I get asked all the following question all the time:
“When is the best time to swing flies with a two-hander on the Missouri River?”
And I always give the same answer:
“November and December”.
And here we are in November. And like the rest of the year, everything seems to be a little late. But over the last week we’ve seen spey fishing go from OK to pretty-damned-good. And it’s even been great, depending on where you are, when you are, and what you’re using. Last Saturday, annual spey customers James and Mike (pictured above and below) had an outstanding day using mostly floating techniques and small/light patterns. Lots of visible surface takes.
It takes November water temps (under 45 degrees), waning hatches (or none), and likely a lack of drifting weeds to get that swing brute going. Whatever the factors are, it never seems to get really good until November. So here we go.
I like to concentrate on medium to shallow flats with medium speed water. Look for knee to waist deep water, typically on the shallow side of the river or on/around mid-river bars and islands. Most of the fish have definitely moved out of the really fast stuff (but those big riffles are still a good spot to swing a flashy streamer). Deeper runs and buckets with strong definition (steep drop-off) are also very productive.
If you’re swinging flies and the weather is “November nice”, its hard not to recommend getting out there early. You could be swinging at 7:30am right now, and I would be if the temps (nighttime lows) are 25 degrees or more, and the wind lays down. Late morning through early afternoon seem to be the peak of the action, but you’ll likely have a flurry of activity right at dark if you’re in the right spot.
If it’s cold and blowing, Id probably wait a couple of hours. Remember, the days are pretty short and swinging runs takes up some time, so floaters should plan accordingly.
I almost exclusively use floating Scandi lines (Scientific Anglers Spey Lite Scandi) with intermediate sinking leaders. After adding 5 feet of tippet (commonly 2X), I attach a lightly or unweighted bugger or leech, and often trail a Sparrow or Carey Special behind it.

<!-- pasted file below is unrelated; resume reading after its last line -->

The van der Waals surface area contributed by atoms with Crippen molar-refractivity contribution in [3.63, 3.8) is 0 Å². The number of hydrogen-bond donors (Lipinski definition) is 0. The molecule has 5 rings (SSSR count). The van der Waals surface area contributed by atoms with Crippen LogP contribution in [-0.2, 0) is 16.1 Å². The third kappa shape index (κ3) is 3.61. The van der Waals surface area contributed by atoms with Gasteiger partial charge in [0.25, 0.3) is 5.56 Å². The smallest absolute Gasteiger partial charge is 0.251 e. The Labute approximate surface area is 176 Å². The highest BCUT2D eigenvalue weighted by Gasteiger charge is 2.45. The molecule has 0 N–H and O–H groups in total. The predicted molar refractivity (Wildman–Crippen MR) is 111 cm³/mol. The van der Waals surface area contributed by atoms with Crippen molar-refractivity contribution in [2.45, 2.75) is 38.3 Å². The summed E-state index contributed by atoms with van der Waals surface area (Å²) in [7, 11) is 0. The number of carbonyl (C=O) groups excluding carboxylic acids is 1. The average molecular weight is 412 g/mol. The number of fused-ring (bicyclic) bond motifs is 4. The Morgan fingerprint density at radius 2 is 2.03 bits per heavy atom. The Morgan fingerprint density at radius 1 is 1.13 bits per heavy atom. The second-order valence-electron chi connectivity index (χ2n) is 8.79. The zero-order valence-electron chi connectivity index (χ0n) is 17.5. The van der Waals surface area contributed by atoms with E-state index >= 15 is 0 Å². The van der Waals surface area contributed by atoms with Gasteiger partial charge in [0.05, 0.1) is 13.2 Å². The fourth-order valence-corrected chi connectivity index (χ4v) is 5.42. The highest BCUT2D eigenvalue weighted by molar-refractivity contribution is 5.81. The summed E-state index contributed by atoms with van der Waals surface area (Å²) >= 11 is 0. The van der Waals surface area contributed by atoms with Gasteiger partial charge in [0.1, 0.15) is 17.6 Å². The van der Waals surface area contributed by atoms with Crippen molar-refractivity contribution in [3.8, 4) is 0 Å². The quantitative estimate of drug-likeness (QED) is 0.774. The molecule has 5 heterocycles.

This same rig can be fished on a deeper Skagit sink-tip in big buckets. If I’m fishing heavy, fast runs or riffles, I may use the Skagit sink-tip rig with a larger flashier fly like the Montana Intruder, Stinger Sculpin or Home Invader.
YOU GOTTA GO TO KNOW
So get out there and give it a shot. Spey/swing fishing should only improve from here on out, and stay that way until it gets really cold for a long period of time (last year that was right before Christmas). We’re headed into a week and weekend with some great looking weather in the forecast with nighttime lows well above freezing for most of the week, and comfortable daytime highs.
GUIDED SPEY TRIPS
If you’re interested in a guided swing trip, now is an excellent time. I have time available, and we have a couple of other guides if you have a group that is interested. If the weather was crappy, I wouldn’t be soliciting trips, but I’d love to be out there later this week if the forecast stays true. And so should you! If you have any detailed questions about guided trips of spey questions, feel free to contact me at firstname.lastname@example.org or call me at 406-868-1951 (leave a message).
And yes, Headhunters is open every day if you want to stop by and pick up some intel, coffee, flies and shuttles.